Bridge of Weir

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241554 Private Richard Hubbard Arroll

5th Battalion, Seaforth Highlanders

died of wounds 24th August 1917

aged 39

Hampstead Cemetery
Ranfurly Church Memorial, Bridge of Weir
Kilbarchan Cemetery
Arlington Baths Memorial, Glasgow

Son of Richard H Arroll and Annie McLay
Husband of Annie Bilsland White
Father of Annie, Maymie and Jane
Beaumaris, Torr Road, Bridge of Weir

His Life

Richard Hubbard Arroll was born on 18th February 1879 at 19 Gardner Street, Glasgow, the third of a family of six born to Richard Hubbard Arroll, from Helensburgh, Dunbartonshire and Annie Walker McLay, from Glasgow, who had married in Glasgow on 19th June 1874. Richard senior was originally a housepainter but later became a landscape artist and exhibited in Paris.

In 1881 Richard (28), Anne (30), and three of their children Mary, Richard and Ellen were living in Partick, Glasgow. Another son, Walter, was staying that night with grandparents in Helensburgh. Richard's business employed 7 men, 2 boys and a girl.

In 1891 the Arroll family was at 14 Wilson Street, Partick. Mary (15) was a milliner. The family employed a general servant, 17 year old Christina McDonald from South Uist. Richard junior was at school.

In 1901 the Arroll family was still living in Wilson Street, Partick at No 18 (possibly a re-numbering of No. 14). By then Mary was a schoolteacher, Walter a law student, and Richard junior (22) was a decorator.

Richard Hubbard Arroll junior married Annie Bilsland White, daughter of James White, a commercial traveller, and Annie Bilsland, 11 Holyrood Crescent, Glasgow in the Windsor Hotel, Glasgow on 12th June 1906.

In 1911, Richard (32), Annie B (25), and their daughters Annie M (2) and Maymie H (1) were living in Beaumaris, a 6-roomed house in Torr Road, Bridge of Weir. Richard was a master painter, and they employed a domestic servant Annie M Reid (19). The girls were both born in Glasgow suggesting they had moved to Bridge of Weir within the previous year. A third daughter, Jane, was born in 1913.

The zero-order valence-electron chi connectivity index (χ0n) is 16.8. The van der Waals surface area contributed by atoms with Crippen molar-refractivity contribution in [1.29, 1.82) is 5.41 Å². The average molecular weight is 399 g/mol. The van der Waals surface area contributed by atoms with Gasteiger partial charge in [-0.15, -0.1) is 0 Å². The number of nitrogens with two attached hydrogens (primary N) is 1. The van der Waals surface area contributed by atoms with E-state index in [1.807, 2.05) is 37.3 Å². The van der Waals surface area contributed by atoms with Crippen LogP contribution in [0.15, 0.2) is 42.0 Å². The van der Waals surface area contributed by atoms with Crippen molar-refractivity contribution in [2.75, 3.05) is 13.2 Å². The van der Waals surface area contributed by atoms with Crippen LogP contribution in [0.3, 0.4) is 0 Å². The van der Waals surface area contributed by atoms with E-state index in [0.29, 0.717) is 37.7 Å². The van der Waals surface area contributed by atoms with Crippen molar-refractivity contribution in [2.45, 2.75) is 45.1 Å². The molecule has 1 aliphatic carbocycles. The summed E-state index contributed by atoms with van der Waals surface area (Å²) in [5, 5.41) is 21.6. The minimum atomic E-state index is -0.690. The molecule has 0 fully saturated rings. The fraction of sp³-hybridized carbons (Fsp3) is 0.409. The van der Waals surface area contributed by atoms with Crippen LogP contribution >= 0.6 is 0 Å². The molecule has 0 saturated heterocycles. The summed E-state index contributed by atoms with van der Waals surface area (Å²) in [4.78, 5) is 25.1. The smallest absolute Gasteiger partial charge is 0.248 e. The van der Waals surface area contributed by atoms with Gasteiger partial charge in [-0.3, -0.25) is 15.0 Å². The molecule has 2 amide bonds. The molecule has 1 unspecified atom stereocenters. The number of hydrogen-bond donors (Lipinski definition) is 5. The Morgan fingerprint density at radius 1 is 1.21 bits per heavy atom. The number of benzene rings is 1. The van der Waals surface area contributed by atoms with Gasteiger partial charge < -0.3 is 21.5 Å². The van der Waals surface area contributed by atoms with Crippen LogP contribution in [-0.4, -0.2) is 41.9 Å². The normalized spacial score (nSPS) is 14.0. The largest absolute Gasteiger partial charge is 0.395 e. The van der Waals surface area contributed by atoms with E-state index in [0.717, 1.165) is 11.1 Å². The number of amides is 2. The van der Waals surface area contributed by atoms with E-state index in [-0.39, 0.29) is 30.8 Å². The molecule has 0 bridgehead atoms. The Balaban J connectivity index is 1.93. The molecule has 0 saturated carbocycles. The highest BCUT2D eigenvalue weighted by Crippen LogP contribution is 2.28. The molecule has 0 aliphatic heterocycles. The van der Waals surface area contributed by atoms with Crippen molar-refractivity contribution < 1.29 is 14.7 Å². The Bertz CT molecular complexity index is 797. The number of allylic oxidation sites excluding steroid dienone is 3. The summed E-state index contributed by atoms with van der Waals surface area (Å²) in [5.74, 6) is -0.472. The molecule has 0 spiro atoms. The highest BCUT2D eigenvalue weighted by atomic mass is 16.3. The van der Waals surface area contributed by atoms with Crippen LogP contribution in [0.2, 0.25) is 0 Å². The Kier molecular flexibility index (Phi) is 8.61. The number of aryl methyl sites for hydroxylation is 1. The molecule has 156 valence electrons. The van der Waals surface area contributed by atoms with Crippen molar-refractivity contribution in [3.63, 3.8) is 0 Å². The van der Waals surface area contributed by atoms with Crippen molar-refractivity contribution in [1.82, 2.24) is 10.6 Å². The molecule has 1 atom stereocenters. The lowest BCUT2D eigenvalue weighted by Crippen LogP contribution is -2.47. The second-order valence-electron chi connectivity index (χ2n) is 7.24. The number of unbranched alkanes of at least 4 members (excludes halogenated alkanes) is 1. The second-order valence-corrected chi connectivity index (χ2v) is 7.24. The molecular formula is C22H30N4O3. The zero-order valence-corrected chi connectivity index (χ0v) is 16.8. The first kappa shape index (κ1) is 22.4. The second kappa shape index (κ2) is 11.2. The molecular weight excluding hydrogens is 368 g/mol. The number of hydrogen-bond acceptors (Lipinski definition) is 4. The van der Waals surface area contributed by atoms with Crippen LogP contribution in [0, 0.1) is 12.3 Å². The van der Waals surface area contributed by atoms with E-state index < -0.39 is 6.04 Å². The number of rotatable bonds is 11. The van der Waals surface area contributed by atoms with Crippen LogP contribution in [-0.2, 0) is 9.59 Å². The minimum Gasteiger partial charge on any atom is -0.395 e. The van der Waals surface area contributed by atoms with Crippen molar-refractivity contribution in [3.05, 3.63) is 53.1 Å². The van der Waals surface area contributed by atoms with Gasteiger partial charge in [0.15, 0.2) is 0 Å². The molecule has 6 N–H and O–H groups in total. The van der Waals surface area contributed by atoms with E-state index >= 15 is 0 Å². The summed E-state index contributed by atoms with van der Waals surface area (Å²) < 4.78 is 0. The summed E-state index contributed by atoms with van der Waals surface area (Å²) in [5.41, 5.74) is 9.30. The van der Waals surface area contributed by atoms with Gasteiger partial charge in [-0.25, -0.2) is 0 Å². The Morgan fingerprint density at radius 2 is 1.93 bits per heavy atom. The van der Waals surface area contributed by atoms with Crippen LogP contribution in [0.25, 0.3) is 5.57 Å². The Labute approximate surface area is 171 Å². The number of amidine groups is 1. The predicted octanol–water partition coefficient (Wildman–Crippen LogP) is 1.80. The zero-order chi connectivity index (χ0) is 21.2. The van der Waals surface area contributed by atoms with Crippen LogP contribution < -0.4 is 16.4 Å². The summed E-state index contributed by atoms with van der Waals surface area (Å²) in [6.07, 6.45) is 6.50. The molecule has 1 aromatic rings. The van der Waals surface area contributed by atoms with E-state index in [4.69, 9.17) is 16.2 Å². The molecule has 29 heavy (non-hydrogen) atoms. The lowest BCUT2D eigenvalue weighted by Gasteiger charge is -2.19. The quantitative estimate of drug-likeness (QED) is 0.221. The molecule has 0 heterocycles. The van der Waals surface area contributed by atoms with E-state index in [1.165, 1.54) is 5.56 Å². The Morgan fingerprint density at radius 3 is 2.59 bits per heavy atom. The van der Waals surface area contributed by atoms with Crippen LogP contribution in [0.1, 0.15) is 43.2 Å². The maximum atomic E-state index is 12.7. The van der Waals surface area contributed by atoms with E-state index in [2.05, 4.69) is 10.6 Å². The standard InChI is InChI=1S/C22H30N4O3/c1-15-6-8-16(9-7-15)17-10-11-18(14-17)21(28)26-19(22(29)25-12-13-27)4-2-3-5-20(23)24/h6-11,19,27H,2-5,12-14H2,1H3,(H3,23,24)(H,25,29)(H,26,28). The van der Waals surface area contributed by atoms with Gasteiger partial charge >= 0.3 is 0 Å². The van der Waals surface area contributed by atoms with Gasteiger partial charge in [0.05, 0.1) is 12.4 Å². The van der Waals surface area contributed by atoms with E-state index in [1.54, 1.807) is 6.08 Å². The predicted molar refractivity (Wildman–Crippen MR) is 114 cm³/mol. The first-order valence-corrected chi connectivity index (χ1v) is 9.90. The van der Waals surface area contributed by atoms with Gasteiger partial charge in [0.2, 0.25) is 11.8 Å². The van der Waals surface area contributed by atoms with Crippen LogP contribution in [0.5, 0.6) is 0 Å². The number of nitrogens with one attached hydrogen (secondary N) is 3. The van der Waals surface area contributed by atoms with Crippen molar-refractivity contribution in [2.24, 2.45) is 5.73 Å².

Richard Arroll attested under the "Derby" voluntary registration scheme on 1st December 1915, before the Military Service Act of 2nd March 1916 introduced conscription of single men between the ages of 18 and 41. An attraction of the Derby scheme to married men was that a promise was given that they would not be called up until the supply of single men had been exhausted. But conscription was extended to married men in May 1916 and Richard was mobilised on 21st June 1916 into the 3/5th Seaforth Highlanders, regimental number 5072. He was 37 years old and father of three girls of 3, 6 and 7. He served as acting Lance Corporal during his training, but had reverted to Private when he was posted to the British Expeditionary Force between 23rd December 1916 and 28th May 1917. The 5th Battalion formed part of 152nd Brigade in the 51st (Highland) Division which fought in the Arras offensive, notably the First and Second Battles of the Scarpe in April 1917, and in the capture and defence of Roeux on 13/17th May 1917. Richard was wounded in the perineum and right thigh on 15th May, repatriated to the Military Hospital in Hampstead but died of complications on 24th August 1917, leaving a widow, Annie, and three young daughters, who were by then living in Byres Road, Glasgow.


1881 Census 1891 Census 1901 Census 1911 Census Birthplace
Name Age Name Age Name Age Name Age
Mary A5 Mary15Mary Agnes25Glasgow, Lanark
Walter*4 Walter14Walter24Glasgow, Lanark
Richard H2 Richard12Richard Hubbard22Richard H jr*32 Glasgow, Lanark
Ellen1 mo Helena10Helena Hubbard20Hillhead, Lanark
Jeanie8 Jeanie18Hillhead, Lanark
Annie4Annie14Hillhead, Lanark

* = not in Richard and Annie Arroll's family home - see text for details


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